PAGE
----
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Customer feedback and complaints policy

Expectations of complainant behaviour

The Council appreciates that complaints are sensitive in nature and that complainants will feel passionate about their concerns and will want to share this with the Council. Council Officers should at all times treat you with respect as an individual, listen to your concerns and provide you with the information as necessary.

The Council expects complainants to also behave in a respectful manner at all times through the process. This involves not using unacceptable language, derogatory terms, being personal in nature or threatening, either verbally or in your correspondence to the Council. If complainants decide not to behave in a respectful manner, the Council will take appropriate action to support and protect its staff. The Council has considered the guidance and good practice advice provided by the Local Government and Social Care Ombudsman in dealing with these matters and this is outlined below.

Persistent complainants

The Council recognises that having complaints investigated will be important to you and it is committed to resolving complaints where possible. There may be occasions where contact from complainants becomes so frequent and persistent that it hinders the Council's ability to consider the complaint and other individuals' complaints appropriately.

Examples of persistent behaviour include:

  • Contacting a number of Council Officers/one Council Officer about the same issues and not allowing each officer time to look into concerns and to respond before sending the next piece of correspondence/making contact.
  • Contacting a number of Council Officers/one Council Officer about the same issue or asking the same questions even though a response to the questions has been given.
  • Pursuing a complaint which has completed the Council's complaints procedure and/or the Local Government and Social Care Ombudsman's process, where a final decision has been issued.
  • Sending a considerable amount of correspondence to the Council asking for updates on complaints when the expected response date has not yet passed.

In these circumstances the Council will contact the complainant, usually in writing, to inform and advise that their behaviour is not conducive to Council business and will explain the reasons for this. The complainant will be asked to reconsider their contact in future. If the persistence continues, a Senior Officer or Manager will decide whether the circumstances justify a restriction of contact. The individual will be informed of the reason for the decision and for how long the restriction will apply before reconsideration is given. Information relating to how the individual can appeal a decision will also be provided.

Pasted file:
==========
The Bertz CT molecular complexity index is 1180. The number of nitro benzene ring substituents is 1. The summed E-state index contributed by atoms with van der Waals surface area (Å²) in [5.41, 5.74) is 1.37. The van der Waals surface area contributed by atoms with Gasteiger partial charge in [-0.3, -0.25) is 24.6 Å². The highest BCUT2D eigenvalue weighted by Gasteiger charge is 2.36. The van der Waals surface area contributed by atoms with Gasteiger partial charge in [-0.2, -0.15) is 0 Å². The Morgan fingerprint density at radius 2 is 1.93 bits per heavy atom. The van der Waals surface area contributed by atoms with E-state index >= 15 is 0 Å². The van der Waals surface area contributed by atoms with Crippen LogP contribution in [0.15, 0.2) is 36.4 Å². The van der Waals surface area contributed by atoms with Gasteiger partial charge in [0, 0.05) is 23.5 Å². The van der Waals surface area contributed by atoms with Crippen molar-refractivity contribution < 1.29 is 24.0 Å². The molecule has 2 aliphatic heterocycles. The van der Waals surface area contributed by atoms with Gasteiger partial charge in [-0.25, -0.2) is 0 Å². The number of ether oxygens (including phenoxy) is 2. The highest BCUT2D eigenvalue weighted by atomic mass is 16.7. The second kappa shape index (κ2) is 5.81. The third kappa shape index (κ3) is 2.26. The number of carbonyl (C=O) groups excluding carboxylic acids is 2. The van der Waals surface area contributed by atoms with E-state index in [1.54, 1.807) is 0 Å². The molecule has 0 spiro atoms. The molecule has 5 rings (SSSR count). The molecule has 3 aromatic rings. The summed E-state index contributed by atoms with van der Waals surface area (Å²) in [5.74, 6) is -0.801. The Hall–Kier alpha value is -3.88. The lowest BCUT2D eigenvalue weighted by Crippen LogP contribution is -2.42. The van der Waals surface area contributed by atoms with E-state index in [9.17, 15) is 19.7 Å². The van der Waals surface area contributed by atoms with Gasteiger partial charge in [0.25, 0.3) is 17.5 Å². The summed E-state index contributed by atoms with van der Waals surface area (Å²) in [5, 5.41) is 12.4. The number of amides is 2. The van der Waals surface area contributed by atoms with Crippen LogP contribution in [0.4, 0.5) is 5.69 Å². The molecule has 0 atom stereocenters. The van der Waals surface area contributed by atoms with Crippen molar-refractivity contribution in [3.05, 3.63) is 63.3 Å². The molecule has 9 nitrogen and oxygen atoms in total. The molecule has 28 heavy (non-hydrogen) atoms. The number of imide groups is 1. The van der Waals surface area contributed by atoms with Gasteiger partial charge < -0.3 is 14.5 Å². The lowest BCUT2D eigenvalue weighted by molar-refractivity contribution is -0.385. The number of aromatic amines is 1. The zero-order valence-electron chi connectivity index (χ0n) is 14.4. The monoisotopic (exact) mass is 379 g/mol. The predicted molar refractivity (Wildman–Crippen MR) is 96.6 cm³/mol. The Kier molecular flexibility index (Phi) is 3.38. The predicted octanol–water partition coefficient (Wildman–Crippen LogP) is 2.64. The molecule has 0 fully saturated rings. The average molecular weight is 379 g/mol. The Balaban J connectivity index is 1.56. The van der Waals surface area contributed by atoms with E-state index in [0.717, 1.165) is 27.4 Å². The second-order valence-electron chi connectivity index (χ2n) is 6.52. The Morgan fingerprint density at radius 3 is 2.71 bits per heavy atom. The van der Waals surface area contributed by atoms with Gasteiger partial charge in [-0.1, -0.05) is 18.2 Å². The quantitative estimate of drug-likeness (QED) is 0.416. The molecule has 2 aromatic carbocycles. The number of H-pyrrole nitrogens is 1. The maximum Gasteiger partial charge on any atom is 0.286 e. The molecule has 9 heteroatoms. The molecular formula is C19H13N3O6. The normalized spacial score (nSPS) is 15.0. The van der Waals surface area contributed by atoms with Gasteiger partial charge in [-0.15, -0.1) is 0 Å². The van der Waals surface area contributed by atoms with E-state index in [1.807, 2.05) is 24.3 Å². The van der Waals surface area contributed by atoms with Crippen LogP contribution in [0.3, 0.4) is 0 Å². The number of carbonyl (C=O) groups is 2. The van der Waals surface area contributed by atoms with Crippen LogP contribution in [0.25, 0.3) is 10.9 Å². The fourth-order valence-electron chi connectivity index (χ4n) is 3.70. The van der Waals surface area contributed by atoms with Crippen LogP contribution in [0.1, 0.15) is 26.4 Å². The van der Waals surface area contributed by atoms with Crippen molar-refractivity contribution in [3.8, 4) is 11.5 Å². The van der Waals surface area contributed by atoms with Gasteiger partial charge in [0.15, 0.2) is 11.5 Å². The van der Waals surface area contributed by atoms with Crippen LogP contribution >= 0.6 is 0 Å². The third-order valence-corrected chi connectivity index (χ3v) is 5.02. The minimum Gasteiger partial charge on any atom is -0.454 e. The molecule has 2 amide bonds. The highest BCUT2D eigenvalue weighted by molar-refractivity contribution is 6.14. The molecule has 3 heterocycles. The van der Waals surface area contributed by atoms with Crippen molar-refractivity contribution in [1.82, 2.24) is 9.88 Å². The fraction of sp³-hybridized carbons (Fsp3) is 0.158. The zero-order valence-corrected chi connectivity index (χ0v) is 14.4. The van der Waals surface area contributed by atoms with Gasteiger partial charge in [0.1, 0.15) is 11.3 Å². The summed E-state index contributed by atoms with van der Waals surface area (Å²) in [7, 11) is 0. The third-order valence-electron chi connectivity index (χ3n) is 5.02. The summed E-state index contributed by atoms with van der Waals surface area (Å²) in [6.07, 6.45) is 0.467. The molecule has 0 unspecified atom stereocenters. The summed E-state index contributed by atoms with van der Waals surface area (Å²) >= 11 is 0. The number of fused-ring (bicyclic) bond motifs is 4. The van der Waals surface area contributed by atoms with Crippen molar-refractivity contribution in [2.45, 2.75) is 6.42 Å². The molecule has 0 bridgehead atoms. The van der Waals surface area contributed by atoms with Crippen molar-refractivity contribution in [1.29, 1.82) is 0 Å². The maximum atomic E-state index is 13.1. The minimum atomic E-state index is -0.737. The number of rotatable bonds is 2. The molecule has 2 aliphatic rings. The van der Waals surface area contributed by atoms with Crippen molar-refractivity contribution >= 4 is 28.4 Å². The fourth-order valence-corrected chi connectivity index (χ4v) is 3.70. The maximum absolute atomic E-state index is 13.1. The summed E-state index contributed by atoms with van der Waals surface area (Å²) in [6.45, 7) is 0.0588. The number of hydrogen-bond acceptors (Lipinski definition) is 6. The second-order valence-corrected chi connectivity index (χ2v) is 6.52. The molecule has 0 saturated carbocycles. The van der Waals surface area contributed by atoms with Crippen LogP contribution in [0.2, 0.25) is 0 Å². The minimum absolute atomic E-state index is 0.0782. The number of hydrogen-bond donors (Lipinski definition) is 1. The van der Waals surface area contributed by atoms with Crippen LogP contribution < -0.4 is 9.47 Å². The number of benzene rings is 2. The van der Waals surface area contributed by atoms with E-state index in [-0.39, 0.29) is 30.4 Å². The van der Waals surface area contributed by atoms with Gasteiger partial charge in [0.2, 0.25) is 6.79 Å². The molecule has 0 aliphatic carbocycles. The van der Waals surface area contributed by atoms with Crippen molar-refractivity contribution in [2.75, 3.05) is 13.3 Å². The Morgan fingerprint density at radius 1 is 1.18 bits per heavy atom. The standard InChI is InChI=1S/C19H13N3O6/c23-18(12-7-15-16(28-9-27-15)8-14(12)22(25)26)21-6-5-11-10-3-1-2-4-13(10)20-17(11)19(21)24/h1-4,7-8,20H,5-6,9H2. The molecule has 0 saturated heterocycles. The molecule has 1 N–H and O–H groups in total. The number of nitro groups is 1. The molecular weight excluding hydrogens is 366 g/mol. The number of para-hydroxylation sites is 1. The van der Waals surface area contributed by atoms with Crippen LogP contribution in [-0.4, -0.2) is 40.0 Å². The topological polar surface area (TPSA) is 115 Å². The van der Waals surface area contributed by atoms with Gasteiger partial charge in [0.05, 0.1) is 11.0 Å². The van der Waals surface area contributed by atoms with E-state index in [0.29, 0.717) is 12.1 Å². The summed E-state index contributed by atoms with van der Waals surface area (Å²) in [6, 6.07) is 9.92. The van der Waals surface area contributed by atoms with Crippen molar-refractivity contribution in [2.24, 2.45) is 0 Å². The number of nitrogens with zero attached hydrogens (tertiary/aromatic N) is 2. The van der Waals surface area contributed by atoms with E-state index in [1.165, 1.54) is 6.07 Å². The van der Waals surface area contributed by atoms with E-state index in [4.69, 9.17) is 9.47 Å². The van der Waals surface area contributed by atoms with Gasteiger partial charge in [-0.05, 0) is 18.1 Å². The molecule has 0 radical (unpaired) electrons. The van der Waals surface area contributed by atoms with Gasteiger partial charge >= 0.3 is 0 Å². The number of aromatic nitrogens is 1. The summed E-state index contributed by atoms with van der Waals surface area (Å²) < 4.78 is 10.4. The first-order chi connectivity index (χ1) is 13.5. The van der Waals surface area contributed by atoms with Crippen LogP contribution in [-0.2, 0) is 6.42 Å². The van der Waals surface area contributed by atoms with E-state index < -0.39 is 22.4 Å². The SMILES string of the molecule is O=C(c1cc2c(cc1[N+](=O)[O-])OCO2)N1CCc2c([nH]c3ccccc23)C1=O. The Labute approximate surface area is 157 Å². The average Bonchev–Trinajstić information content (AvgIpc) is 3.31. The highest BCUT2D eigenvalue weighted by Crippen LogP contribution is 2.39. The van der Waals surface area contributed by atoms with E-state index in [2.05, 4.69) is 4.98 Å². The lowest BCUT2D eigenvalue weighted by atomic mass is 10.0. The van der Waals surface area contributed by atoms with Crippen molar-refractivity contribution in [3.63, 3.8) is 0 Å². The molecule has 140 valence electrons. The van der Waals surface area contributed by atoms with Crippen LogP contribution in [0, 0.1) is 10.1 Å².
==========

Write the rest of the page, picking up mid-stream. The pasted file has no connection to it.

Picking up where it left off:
Examples of restrictions which may be considered include:

  • Restricting contact to one point of contact.
  • Restricting how contact can be made.
  • Limiting the contact to one form only and for a certain number of times (e.g. one letter per week)
  • Restricting telephone calls to specified days or times, or to voice messages only.

The action above will be taken to support Council Officers to consider the complaint and undertake their investigation. In all cases, appropriate records will be kept outlining the reasons for the action which has been taken and a date for when the action should be reviewed.

Unreasonable behaviour and unacceptable language

The Council will not tolerate any behaviour by complainants which is considered unacceptable, offensive, abusive, threatening or deceitful. The Council has a duty of care to its staff and as such will take any necessary action to protect Council Officers.

You will be informed if your behaviour, actions or language is deemed to be unacceptable and provided with an opportunity to reconsider your actions. Should such behaviour continue after this warning then the Council will not correspond with you any further about your complaint or decide not to discuss your complaint further with you if you are calling on the phone (i.e. terminating the call).

Council Officers will also consider if the unacceptable actions of complainants will be appropriate for the individual to be considered for inclusion on the Employee Protection Register (EPR). The EPR is a register which informs Council Officers of potentially harmful situations by providing effective information. Where appropriate to do so, individuals will be informed if they have been added to this register.

In cases where it is felt that the behaviour is extreme or threatens the immediate safety and welfare of staff, the Council will consider options such as reporting to the Police or taking legal action. In such cases, the Council may not give the complainant any prior warning.